From Juhu Beach to Indian Super League with Karan Sawhney
Every kid who’s grown up wandering the streets of Mumbai has a connect with football. Before the age of WhatsApp groups and astroturf grounds, the rules were much simpler. There is a time and a place where players from all over the area unite for kick-off.
The last arrival is usually forced to play last-man, but for the rest, it’s the start of the happiest time of their day. Glasses have been broken, injuries have been sustained, and earfuls received from intolerant uncles. But the passion is one that you simply can not tame, and this lot returns the next day for the Beautiful Game
Almost every one of these players did at some point dream of turning their passion into a profession. The flickering light in their local field hopefully, someday becoming the floodlights of Anfield. The yelling from the old lady who got hit by the ball, someday turning into the roar of Dortmund’s Yellow Wall. Or the assist you converted like a king, someday arriving from the feet of Jackichand Singh! Dream long enough, and you’ll see it come alive. Just ask Karan Sawhney.
He too spent his younger days kicking the ball around the buildings and beaches around Mumbai. But there are three things that make one stand out from the crowd. In Karan’s own words, “Hard work, persistence, and dream big.”
Not to mention, Karan loved his cricket as well. But it took a call up from one of the nation’s most famous clubs, and nothing would be the same.
At the age of 13, Sawhney was selected for Mahindra United’s U13 side. It was at this point that he transitioned from a fan of the game to something much more.
He went on to represent the state and excelled in his forward position. His efforts caught the eye and he was rewarded with the captain’s armband for the Maharashtra U16 side. There were more than a few highs in this phase, but none more so than when he found the back of the net against an U18 Inter Milan side.
Sure, the glory looks sweet from the outside. But there was a fair bit of sacrifice involved for Sawhney in his quest for more.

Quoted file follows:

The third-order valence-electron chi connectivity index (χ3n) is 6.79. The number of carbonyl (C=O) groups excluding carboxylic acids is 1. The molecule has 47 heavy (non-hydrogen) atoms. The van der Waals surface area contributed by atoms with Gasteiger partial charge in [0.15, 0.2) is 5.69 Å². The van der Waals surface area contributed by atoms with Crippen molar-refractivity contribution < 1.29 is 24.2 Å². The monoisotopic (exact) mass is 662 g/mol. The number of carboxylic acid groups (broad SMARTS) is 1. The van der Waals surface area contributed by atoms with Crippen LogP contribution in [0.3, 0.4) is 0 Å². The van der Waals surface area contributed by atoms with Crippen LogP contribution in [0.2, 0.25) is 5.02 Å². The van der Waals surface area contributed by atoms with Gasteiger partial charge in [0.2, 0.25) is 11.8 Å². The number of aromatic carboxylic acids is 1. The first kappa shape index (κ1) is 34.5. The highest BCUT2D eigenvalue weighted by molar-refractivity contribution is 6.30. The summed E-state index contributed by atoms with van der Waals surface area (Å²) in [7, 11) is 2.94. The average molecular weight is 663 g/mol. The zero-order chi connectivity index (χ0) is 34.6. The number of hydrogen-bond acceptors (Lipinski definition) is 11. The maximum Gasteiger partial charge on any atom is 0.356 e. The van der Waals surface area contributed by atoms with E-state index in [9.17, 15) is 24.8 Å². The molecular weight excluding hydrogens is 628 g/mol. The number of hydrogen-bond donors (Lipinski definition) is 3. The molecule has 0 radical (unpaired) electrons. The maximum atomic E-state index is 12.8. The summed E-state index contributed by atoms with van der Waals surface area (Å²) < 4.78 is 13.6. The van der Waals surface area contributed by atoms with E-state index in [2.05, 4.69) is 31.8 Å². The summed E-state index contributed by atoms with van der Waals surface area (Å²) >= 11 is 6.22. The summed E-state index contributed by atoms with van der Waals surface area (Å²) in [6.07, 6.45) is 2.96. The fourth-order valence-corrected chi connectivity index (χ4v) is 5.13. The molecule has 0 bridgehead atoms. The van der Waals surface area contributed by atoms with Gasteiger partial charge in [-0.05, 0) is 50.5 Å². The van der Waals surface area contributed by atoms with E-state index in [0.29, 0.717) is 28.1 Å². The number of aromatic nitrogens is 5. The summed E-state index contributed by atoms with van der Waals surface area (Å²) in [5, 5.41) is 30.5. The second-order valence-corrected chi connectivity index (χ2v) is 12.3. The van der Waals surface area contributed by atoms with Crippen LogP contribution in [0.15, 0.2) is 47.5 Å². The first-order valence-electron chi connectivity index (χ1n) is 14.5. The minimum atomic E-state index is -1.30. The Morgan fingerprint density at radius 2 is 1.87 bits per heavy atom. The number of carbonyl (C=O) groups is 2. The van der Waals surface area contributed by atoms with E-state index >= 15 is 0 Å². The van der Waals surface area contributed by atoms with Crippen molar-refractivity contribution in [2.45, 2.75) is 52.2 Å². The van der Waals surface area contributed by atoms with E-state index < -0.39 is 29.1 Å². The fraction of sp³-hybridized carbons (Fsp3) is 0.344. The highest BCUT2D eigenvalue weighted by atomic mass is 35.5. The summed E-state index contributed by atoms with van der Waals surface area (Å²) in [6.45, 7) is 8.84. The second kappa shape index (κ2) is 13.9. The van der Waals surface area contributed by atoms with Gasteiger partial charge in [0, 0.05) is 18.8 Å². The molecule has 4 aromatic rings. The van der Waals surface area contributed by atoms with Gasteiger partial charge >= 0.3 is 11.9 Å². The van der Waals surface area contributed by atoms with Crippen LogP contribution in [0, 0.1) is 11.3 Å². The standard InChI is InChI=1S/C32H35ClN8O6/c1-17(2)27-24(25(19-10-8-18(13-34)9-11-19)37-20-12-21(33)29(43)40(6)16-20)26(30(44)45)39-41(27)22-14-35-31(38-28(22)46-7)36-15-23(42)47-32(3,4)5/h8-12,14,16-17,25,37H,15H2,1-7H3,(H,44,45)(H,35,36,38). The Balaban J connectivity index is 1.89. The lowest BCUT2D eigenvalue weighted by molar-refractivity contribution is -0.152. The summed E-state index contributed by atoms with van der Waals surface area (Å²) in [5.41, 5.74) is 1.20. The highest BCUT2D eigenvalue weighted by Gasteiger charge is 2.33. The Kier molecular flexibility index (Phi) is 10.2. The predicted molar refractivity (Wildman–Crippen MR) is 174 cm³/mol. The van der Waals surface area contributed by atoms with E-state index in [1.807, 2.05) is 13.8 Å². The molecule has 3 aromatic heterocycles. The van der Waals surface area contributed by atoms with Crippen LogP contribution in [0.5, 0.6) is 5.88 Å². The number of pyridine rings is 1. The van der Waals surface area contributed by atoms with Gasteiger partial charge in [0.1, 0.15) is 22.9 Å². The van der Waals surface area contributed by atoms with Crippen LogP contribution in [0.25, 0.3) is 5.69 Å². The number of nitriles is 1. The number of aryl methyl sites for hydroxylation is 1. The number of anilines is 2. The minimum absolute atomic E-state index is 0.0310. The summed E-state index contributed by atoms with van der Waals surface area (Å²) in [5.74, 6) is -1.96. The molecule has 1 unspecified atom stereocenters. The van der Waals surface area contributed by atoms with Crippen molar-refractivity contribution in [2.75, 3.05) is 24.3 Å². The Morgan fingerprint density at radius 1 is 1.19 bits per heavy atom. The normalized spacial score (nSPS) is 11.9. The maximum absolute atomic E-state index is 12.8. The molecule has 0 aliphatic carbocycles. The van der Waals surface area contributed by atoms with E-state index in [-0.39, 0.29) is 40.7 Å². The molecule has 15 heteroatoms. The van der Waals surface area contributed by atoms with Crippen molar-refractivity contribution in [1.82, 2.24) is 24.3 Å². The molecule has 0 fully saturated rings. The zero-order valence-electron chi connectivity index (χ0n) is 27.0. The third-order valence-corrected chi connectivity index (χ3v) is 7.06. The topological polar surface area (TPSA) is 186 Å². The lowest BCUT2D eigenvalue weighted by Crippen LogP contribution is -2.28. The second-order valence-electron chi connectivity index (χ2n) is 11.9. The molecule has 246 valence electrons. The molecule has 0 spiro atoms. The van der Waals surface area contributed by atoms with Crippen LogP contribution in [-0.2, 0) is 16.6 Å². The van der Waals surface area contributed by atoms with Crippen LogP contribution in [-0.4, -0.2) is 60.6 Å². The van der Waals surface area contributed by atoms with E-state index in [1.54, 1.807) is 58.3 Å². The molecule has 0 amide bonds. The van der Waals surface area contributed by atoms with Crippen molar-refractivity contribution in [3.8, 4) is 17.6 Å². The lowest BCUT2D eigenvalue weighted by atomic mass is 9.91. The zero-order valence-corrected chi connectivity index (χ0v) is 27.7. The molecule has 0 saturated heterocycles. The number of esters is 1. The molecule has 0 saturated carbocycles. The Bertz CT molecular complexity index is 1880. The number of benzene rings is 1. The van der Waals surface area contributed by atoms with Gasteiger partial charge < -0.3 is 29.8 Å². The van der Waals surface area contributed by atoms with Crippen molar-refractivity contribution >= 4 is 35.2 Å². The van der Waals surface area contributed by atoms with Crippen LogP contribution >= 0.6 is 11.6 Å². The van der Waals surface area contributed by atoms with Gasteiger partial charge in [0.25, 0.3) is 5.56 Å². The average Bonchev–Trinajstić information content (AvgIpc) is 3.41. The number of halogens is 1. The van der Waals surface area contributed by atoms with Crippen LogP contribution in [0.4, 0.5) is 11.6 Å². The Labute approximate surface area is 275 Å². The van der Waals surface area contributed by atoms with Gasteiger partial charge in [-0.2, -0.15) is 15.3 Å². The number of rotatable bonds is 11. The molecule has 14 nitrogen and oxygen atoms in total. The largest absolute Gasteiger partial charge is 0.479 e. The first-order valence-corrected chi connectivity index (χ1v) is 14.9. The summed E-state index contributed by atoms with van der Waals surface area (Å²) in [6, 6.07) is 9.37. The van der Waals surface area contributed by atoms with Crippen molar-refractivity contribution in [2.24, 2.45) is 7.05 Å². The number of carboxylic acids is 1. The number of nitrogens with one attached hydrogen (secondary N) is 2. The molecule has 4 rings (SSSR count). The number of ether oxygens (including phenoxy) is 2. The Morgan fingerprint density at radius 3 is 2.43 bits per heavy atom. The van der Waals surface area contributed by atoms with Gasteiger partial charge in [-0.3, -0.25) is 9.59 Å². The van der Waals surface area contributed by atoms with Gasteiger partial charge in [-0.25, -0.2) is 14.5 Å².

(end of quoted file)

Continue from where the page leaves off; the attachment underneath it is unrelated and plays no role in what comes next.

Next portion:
Karan was 16 years old when he made the cut into Jharkhand’s renowned Tata Football Academy (TFA). A big step in the right direction, but one that was far from easy.
He was set to leave the comforts of his home and spend the next four years at TFA. A regular college life wasn’t going to come his way, as he spent his time in the dormitories at Jamshedpur. He trained day in and day out in a highly demanding environment, and against lads striving to outdo each other. It’s safe to say, his social life wasn’t very happening.
But it was a decision Karan had made, and the man was stubborn about it. “Football was top priority,” he stated, adamant to take his game forward. And forward is where he went.
In 2012, Salgaocar FC signed the then 20-year-old Sawhney. He worked his way through the ranks, was loaned out to DSK Shivajians, and later signed by Bengaluru FC for the 2013-14 I-League season. Before he knew it, Karan was fighting for a place in the squad against one of our nation’s best ever, Sunil Chhetri.
When asked about India’s top scorer, Karan had only good things to say. “He’s a great guy, on and off the field,” he said, before adding, “his never-say-die attitude is contagious, and helps the team too.”
Sawhney was restricted to just three starts in the season. But there was much to learn from Chhetri, in footballing terms and more as Karan exclaims, “He’s like an older brother to me!”
He played the season of 2016-17 with his hometown club Mumbai FC. He bagged three goals in six appearances for them, including a special winner against Churchill Brothers well into stoppage time.
Most recently, Sawhney has scored a contract with Kerala Blasters FC. This will see him train under former Manchester United coach, Rene Muelensteen for the upcoming season.
For a United fan, this is the stuff of dreams. “I’m very glad I got selected to play for Kerala Blasters,” Karan said, “I’ve grown up watching Manchester United and have been a diehard fan. Playing under our gaffer is going to be very exciting and I’m really looking forward to that.”
To add to that, he’ll be teaming up with stalwarts from the national side including Sandesh Jhingan, CK Vineeth and, of course, Jackichand Singh. This can only be a good thing for Karan’s football, and shall forward his goals for the future.
The Indian dream - the World Cup. Can we make it? There’ll be many cynics out there who’ll make you believe otherwise. But Sawhney isn’t one of them.
“Climbing up to 96 is an outstanding achievement in such a short time,” he said, “I’m sure India can reach the World Cup, there’s a lot of talent. A professional grassroots programme in each city can help us achieve that.”
When asked about his own future, Karan states, “My next target is to play for the national team!”
In 2014, when our national side languished at the 171st position and you told someone we’d be in the top 100 within three years, you’d be laughed off. What stops us from believing now?
Indian football has come leaps and bounds over the last few years. The merger of the I-League and Indian Super League is another step in the right direction, as Karan mentions, “A professional league with 20 teams would be ideal.” The signs are promising for the sleeping giant i.e. Indian football.
Here’s wishing Karan the best for the near future and the Indian dream. Dream long enough - and as Sawhney says - dream big enough, and you might just see them come true.